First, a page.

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HAVE ROCK WILL ROLL

by

William Levy




And my soul from out that shadow that lies floating on the floor Shall be lifted Nevermore!


After a week of performing everyday at a poetry festival in Kent, Ohio, I got on a Greyhound bus exhausted and settled in for the ten-hour journey. Akron, Youngstown, Pittsburgh, along the rivers of the Golden Triangle, climbing into the stony hills, then up and over the Allegheny Mountains, down through the pass at Bedford. On the road to attend my Forest Park High School class reunion in Balamer, Murlin (Baltimore, Maryland). "Let's get together. We'll celebrate," the invitation said. "It won't be a party without you. Kosher or special dietary meals upon request."

Most of my fellow classmates were even fatter and even more overdressed than they had been back then. When they got depressed those that didn't go to psychiatrists and/or eat, it appeared, went to jewelers. Had these oldies ever been newies? Years ago someone had written a book called something like Is There Life after High School? And I felt for many of them there had not. I would even bet a lot of them still kept their lacrosse sticks. Yet why had I come back? If you had gone to high school like this, you spent the next half-century existentially questioning your bravery. How come, you think, I didn't have the nerve of those boys at Columbine, the grit of a Timothy McVeigh? It all reminded me of a bit of doggerel I had read at the poetry festival: Women used to send me Photos of themselves Nude, Now they send me Photos of themselves With their grandchildren.

Being shy, I'm not good at meeting people I haven't seen in many decades, but I promised myself to behave, do the best I could. Surfing the zeitgeist and yarning on automatic, for a while I was getting along almost fine weaving through the milling crowd of blazers and dowdy summer dresses. However, I overheard a former fraternity brother bluster (he had become a white-haired millionaire in his father-in-law's fast food packaging business, their potato salad factory located near Babe Ruth's birthplace). "Yeah, my son went to Harvard," he bragged. "They found out Jews were the only ones who would pay full tuition, so they started accepting more of us." I started heading for the door. Stopping only when I heard a woman's voice exclaim my name, and croon lasciviously, "Save the last dance for me."

It was Gwenn, looking as sweet as she did when we dated at sixteen. The same prankish smile and laughing blue eyes, the same sandy-blond hair in a ponytail, the same round, wide-hipped, firm and full Rubenesque figure.

After a greeting and an awkward embrace, we took off our shoes, she her pumps and I cordovan loafers. The theme of this reunion was a Sock Hop. On the dance floor we discovered both of us could still hack it. The Locomotion. The Watusi. The Stroll. Hully Gully. Continental. Mashed Potato. The Fish and the Lindy. All of it. Our feet couldn't keep still with that music playing. She became my jitterbug Juliet and I her rock 'n' roll Romeo. Again. Between numbers, we spoke about the legendary Scaggy Maggie. She of the Hamilton Rec who had a shape like Rin Tin Tin and a face like my Uncle Ben, but when it came to twist or doing the bop everybody called her the Queen of the Hop.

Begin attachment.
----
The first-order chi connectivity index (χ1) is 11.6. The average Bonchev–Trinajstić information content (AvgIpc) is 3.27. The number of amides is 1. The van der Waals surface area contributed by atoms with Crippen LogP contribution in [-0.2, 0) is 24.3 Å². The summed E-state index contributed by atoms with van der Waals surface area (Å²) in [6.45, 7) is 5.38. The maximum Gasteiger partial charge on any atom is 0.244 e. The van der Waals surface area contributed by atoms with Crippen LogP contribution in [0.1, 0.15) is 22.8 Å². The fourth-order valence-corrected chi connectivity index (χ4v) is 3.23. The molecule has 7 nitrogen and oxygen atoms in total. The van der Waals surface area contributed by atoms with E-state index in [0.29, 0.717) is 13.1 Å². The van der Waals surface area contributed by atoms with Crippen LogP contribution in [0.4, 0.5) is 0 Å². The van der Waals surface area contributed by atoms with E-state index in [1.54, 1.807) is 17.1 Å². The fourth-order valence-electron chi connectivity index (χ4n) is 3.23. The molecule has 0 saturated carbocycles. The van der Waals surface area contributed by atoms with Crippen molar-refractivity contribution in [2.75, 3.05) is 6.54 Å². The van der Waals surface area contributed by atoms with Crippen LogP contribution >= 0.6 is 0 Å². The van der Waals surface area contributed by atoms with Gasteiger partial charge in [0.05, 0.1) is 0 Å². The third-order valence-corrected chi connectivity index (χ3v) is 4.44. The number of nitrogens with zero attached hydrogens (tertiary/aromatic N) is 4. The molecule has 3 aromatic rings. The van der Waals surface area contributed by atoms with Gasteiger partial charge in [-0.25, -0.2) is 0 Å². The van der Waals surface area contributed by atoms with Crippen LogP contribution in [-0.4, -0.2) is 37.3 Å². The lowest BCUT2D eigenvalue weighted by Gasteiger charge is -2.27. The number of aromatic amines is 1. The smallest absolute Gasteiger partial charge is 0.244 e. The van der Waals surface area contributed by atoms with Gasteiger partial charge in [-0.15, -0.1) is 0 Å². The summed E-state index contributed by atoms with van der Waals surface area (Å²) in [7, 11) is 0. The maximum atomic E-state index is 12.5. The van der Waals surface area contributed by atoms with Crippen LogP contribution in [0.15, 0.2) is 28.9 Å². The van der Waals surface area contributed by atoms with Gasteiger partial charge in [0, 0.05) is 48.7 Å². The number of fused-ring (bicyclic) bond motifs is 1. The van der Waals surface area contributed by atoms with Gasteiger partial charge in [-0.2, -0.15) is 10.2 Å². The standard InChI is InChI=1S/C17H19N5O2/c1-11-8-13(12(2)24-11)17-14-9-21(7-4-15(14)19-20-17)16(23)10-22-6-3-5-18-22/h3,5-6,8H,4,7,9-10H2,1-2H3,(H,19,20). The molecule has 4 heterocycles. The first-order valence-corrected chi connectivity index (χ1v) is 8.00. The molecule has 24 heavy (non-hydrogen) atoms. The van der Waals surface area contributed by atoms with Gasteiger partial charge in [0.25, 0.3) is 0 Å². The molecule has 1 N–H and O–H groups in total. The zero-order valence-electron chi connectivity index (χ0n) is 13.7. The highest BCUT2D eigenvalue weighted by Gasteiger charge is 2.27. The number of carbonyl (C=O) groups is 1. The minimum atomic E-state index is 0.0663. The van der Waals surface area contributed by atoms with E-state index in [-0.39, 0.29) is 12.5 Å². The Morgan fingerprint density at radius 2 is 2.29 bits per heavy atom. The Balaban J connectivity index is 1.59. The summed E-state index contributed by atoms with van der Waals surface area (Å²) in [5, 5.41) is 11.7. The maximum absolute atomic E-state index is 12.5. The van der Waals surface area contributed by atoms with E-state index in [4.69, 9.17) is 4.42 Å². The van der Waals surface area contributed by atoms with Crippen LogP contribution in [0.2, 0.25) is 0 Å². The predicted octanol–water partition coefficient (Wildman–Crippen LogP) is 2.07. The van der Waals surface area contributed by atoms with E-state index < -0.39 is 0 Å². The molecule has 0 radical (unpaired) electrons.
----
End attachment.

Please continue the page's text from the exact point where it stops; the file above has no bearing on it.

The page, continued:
We mused about our first date. Clumsy laughter and popcorn. We flicked out to that art film place on North Avenue near Eutaw Place. They were showing Viva Zapata. Afterwards cruising uphill past Druid Hill Park, talking, finding in each other an echo. Then copping a Powerhouse burger, cherry coke and fries at Ameche's drive-in on Reisterstown Road, we drove out into the county in my parent's two-tone pale-blue and white '55 Chevy Belair hardtop convertible. Parked at the Loch Raven Reservoir "to watch the submarine races." Turned on the Motorola AM radio to listen to polar cool Big Daddy and jivey frantic Hot Rod on WEBB ("It's web spinning time with rhythm & blues") and gave each other hickeys while dry humping.

Two popular Hollywood films were made about that era in Baltimore. Barry Levinson's angsty docu-naturalistic Diner showed us the worlds of money and spectator sports, obsessive charade and repressed sexuality. Too many of our classmates at this reunion were still living in that space. Then as now, Gwenn and I preferred the universe re-created in John Waters' crackpot satire Hairspray. The feel of bodies in motion. Political involvement. Behaving frivolously in the face of horror as metaphysical gaiety. And poetry.

We were progeny of rock 'n' roll. Gwenn got really excited when I told her I had kept the faith as DJ of Europe's earliest and only Doo-Wop radio program playing that first generation rock. The romantic and extreme music made before Elvis and the Beatles distorted everything.

"In the beginning everyone was singing," I declared firmly. "Then they stopped to listen to celebrities do it for them."